UK first? Improving northern access to foreign direct investment
Incorporating both published performance data and interviews with people working at all levels of the UK's foreign investment system, this new report asks how the current system could improve outcomes for businesses and local areas in the north of England.
Securing foreign direct investment (FDI) has been a key element of subnational economic development strategy over successive decades. It has brought significant benefit to the north of England, supporting the growth of key businesses and creating and protecting jobs. However, the overall environment for securing inward investment is difficult.
The numbers of new projects supported by FDI are largely holding up a high level around London and the South East, but other parts of the UK have experienced a decline, in many cases significantly. Between 2010 and 2011, FDI decreased by an average of 34.5 per cent across the three northern regions. On the positive side, the North West and North East finished in the top five among UK regions in terms of jobs created or protected by FDI, reflecting the jobs-rich quality of economic investments outside London and South East.
The FDI system has undergone rapid and drastic changes over recent years, following the closure of the regional development agencies and the handing of national responsibility for FDI to UK Trade and Investment (UKTI). While the research identifies some improvements from this reform, such as removing a counterproductive competitiveness between regions, in other respects the changes have produced weaker outcomes, especially outside London and the South East. The report identifies a series of key issues:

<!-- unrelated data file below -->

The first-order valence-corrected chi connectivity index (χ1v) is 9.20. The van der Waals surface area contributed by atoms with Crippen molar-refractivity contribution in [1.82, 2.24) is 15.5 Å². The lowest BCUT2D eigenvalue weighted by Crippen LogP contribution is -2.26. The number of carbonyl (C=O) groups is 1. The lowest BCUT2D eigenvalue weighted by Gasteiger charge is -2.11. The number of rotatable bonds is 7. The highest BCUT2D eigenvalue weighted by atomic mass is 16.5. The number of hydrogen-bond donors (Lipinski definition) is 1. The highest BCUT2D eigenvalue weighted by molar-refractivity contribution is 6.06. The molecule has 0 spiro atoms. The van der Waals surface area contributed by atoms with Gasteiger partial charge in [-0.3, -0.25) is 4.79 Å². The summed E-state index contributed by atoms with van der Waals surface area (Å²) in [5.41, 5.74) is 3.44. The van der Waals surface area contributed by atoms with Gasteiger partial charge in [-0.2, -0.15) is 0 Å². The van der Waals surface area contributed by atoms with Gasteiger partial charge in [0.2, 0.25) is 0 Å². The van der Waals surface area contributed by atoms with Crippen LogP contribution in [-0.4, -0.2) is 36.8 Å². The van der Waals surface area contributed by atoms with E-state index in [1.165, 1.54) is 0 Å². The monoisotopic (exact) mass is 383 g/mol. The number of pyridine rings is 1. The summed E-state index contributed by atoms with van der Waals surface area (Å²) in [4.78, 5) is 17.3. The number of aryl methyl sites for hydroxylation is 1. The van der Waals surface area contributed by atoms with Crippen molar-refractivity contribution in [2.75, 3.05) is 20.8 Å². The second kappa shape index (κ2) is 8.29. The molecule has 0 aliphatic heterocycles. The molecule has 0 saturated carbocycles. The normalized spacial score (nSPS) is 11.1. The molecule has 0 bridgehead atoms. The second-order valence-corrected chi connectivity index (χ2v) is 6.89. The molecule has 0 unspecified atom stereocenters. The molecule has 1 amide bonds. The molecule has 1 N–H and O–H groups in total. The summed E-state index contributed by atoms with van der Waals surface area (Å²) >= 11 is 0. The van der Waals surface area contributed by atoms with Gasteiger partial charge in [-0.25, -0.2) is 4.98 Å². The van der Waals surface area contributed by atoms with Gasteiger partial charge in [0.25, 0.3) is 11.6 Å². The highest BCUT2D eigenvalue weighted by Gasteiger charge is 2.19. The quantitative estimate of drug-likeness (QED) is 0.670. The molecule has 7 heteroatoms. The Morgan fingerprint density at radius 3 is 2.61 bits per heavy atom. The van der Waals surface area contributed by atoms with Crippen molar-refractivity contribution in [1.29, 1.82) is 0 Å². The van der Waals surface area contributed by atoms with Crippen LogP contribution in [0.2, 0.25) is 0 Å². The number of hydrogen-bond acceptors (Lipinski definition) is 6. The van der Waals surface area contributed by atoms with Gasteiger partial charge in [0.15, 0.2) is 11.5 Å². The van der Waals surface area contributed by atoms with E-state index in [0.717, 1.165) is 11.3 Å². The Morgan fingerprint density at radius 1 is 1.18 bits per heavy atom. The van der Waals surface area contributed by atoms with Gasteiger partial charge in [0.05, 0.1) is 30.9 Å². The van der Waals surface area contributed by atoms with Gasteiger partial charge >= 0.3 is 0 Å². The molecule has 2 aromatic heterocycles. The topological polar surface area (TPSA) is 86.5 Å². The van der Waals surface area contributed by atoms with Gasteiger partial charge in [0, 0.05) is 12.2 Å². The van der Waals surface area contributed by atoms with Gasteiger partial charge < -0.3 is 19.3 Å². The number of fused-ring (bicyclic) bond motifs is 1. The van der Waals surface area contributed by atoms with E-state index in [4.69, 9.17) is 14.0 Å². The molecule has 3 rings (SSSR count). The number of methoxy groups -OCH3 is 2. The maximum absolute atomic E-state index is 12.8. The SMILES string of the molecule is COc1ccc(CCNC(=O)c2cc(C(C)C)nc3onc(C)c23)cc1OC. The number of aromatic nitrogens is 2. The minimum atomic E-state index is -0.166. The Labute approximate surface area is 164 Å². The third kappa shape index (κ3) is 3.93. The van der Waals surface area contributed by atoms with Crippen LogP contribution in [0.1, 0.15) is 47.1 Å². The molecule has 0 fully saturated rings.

- national targets that focus too narrowly on the number of FDI projects secured, on a short one-year timeframe
- great variability in the capacity of local-level organisations to develop and sustain the intelligence and relationships required to attract and retain overseas investors, and to support the national system to do the same
- a diminished regional FDI infrastructure, with many local enterprise partnerships (which replaced the larger regional development agencies) being too poorly resourced or too geographically small to maintain strong local and regional representation nationally and internationally.
In response to these challenges within a system that is in a state of transition, the report recommends that:
- national FDI targets are revised to place greater emphasis on significant, sustainable, long-term investments and investors which are mroe likely to generate jobs growth and expand their investments in the future
- any new resources for the FDI system in general should be weighted towards reinforcing regional and local capacity
- stronger collaboration is developed at a wider scale, to represent the north of England and fill a strategic gap between the national and local levels.
This report expands on the commentary and recommendations of the final report of the Northern Economic Futures Commission.